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Foreign exchange market cools as financial markets stabilise

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Worldwide foreign exchange trading volume declined by approximately six per cent to just under USD100trn last year, according to Greenwich Associates.

The cooling down of global FX markets brought to an end an impressive run that saw new records for volume set in each of the prior two years.
The slowdown in global foreign exchange markets began in the second quarter of 2009 as world financial markets began to stabilise, and continued through the end of the year.

Because Greenwich Associates completes interviews for its research on global FX markets mid-way through the fourth quarter of every year, it is possible that reported volume totals actually understate the extent to which markets slowed in calendar year 2009 due to a significant falloff in activity at year-end.
Among the financial institutions that constitute the lion’s share of the global FX market volume, trading volumes were flat to just slightly lower last year, as a 23 per cent decline in hedge fund trading volume was partially offset by a 16 per cent increase among retail aggregators. Among corporations, which generated only 11 per cent of total volume in 2009, foreign exchange volume increased ten per cent from year-to-year.
Trading volumes in the US declined ten per cent from 2008 to 2009 and UK trading volumes fell by 14 per cent. Trading volumes in Continental Europe and Japan were essentially unchanged year-to-year. Throughout the rest of Asia, trading volumes grew nearly ten per cent, driven by an increase among a handful of large banks.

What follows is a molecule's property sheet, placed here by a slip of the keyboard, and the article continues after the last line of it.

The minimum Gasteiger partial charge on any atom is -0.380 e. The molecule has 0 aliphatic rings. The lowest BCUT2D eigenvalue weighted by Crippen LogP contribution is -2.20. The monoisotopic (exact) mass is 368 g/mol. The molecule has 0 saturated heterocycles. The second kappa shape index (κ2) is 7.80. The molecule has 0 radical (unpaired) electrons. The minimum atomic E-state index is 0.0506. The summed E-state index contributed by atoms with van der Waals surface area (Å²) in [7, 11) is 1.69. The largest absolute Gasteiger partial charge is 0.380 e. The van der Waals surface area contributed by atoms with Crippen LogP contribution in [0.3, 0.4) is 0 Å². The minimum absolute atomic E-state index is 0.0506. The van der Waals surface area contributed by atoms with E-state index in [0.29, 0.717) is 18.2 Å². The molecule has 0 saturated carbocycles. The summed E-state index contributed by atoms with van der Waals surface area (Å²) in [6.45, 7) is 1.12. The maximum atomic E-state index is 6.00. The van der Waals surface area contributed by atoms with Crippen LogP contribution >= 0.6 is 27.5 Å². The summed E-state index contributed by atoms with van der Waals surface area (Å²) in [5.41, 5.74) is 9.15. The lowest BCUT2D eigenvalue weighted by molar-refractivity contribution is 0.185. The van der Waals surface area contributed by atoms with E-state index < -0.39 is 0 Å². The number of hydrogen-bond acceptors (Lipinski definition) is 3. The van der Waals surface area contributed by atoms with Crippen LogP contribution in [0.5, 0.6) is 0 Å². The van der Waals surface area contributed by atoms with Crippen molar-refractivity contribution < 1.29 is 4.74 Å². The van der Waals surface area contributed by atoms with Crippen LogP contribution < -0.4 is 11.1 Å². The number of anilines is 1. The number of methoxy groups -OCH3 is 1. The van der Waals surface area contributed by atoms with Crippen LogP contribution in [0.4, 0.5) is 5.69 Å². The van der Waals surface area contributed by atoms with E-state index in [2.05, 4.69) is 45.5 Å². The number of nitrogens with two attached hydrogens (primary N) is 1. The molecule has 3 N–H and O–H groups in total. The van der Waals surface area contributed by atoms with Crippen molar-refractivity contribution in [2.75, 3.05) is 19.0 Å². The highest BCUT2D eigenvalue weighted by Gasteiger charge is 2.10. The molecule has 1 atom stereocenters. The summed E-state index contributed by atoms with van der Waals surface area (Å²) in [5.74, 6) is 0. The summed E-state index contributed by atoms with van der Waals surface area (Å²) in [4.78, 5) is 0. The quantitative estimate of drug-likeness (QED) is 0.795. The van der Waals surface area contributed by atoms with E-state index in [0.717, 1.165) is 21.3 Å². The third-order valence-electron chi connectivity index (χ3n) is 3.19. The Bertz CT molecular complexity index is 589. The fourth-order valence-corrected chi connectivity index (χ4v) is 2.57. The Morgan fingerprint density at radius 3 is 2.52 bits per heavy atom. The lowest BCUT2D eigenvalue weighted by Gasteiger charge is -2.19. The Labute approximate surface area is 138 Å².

Worldwide, trading volumes among the biggest users of foreign exchange markets, primarily financial institutions generating more than USD50bn in annual FX trading volumes, declined about seven per cent. Trading volumes among corporations and financial institutions with lower average annual totals increased slightly.
FX trading volumes among hedge funds declined 23 per cent from 2008 to 2009, a drop-off that had a disproportionate impact on global foreign exchange growth rates. As of the end of 2008, hedge funds generated only about 14 per cent of global FX trading volume.

Until recently however, hedge funds had accounted for a much higher proportion of the market’s growth. From 2006 to 2007, a period during which global FX volumes grew by 30 per cent — hedge fund trading volumes increased 180 per cent.

The global financial crisis brought that phase of growth to a sudden stop, with hedge fund FX trading volumes dropping 28 per cent from 2007 to 2008.

“After continuing to decline over the past 12 months, hedge fund trading volume remains at just 14 per cent of the market, allowing retail aggregators to close the gap in terms of contributions to global FX trading volumes,” says Greenwich Associates consultant Tim Sangston.

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